by Pete Mazzaccaro
The American Chestnut Tree, for which the neighborhood was named, was wiped out more than 50 years ago by Chestnut blight. The tree, which once accounted for almost a third of all trees growing in the region can now only be found in select, protected areas.
For M.F. Cardamone, a Mt. Airy native and artist who has spent years studying ecology and horticulture, it was the perfect subject for a series on native plant species. The result is a picture-perfect illustration of an American Chestnut branch sprouting from the stack of a steam train. It’s an image that’s one part horticultural illustration and anther part whimsy. If Wes Anderson did plant illustrations, they might look like the work of Cardamone.
“I studied horticulture at the Barnes Foundation where you learn about specimen mounting,” Cardamone said, explaining her process. “I was using them to help learn about things like leaf margins – the anatomy of the plant. Having been an artist for most of my life, once I did this three-year program, it inspired me to start this whole new body of work – to reinvent it and expand.
“The whole idea is to talk about the ecology of the plant and comment on its medicinal, spiritual and regional qualities. It’s whimsical and surreal, a combo of fine art and science.”
Cardamone has been doing the same for plants from all over the country and some from South America. She’s done work in New Mexico and Florida and recently returned from a trip to South America, all regions that offered subjects in the forms of regional plants to explore in her art, a mix of high tech scans of actual plant specimens and mixed media.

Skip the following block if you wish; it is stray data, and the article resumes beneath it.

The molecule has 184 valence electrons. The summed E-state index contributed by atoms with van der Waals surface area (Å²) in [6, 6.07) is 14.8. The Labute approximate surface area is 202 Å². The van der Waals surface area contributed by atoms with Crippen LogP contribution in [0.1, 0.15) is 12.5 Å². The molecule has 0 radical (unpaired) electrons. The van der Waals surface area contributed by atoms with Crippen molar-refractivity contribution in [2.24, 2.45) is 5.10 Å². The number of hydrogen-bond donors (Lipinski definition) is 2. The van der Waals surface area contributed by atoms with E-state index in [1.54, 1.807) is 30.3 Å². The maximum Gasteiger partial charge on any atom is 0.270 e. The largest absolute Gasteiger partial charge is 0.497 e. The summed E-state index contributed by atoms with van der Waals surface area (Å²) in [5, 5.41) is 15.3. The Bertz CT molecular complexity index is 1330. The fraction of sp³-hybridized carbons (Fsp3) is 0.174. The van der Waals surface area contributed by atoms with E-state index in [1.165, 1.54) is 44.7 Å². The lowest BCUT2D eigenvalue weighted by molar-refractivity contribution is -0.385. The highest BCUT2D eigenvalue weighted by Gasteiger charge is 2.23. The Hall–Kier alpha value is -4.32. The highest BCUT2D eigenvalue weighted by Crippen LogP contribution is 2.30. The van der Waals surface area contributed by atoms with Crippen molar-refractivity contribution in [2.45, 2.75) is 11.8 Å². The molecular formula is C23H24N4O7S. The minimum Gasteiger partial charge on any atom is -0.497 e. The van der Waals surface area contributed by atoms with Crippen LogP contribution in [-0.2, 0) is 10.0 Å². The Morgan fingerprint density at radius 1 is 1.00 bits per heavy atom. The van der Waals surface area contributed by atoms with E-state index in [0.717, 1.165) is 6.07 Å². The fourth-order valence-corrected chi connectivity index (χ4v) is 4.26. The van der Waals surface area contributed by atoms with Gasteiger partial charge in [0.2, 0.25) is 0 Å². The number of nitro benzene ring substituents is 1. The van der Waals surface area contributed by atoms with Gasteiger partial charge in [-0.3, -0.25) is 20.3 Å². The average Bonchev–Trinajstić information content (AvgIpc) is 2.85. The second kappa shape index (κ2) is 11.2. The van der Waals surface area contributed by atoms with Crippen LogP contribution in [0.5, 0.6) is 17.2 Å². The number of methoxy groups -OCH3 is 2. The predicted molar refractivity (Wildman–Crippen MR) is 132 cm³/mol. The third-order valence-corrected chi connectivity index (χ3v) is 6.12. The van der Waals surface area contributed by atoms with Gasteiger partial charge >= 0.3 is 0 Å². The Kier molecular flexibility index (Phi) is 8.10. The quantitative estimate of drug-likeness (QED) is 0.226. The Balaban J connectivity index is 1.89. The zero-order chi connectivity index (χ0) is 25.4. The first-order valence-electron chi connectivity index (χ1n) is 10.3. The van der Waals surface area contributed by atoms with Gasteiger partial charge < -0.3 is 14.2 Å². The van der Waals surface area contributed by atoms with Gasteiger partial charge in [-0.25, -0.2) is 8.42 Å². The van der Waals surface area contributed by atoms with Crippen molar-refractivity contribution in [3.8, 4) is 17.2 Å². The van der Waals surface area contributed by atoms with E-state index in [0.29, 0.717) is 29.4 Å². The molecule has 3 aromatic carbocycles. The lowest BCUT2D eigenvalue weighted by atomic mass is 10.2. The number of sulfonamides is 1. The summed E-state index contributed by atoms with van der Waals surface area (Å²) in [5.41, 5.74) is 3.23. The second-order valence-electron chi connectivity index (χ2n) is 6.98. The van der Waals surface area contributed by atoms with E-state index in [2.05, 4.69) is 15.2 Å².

That work is the subject of an art exhibit that will open 5 p.m. Friday, April 17, , at the Carol Schwartz Gallery, 101 Bethlehem Pike. Original works will be available to view and buy. Prints of her “American Chestnut Tree” will be available for $125 or $250 framed. The exhibit will serve as a fundraiser for the Chestnut Hill Community Fund’s ongoing Re-Tree the Avenue program, a program that seeks to plant as many street trees as possible along Germantown Avenue and Bethlehem Pike.
Cardamone is donating 20 percent of all proceeds earned at the opening to the program.
“I love to advocate for nature,” Cardamone said. “When I discovered the Re-Tree the Avenue initiative, I thought that would be a great organization to partner with and do a fundraiser. This is a great thing to be part of.”
Cardamone said she met Carol Schwartz Gallery owner Elliott Schwartz through Profiles, the Chestnut Hill printing service that both use.
“When I saw her work I was fascinated by it,” Schwartz said. “I thought it was something really different. I have never seen anyone do anything like it. Every piece is historic and educational.”
To top off the opening, Schwartz said a ceremony will take place at 7 p.m. to honor Carol Schwartz, Elliot’s late wife and gallery co-owner who died in 2012. Schwartz said he was approached by Bowman Properties president Richard Snowden, who owns the building next door to the gallery, about splitting the cost of a tree for the sidewalk in front of their properties and dedicating the tree to Carol.
The tree, a Yoshino cherry, will not be planted, Schwartz said, but it will be out front so event attendees can see what sort of trees the project will use on the Avenue.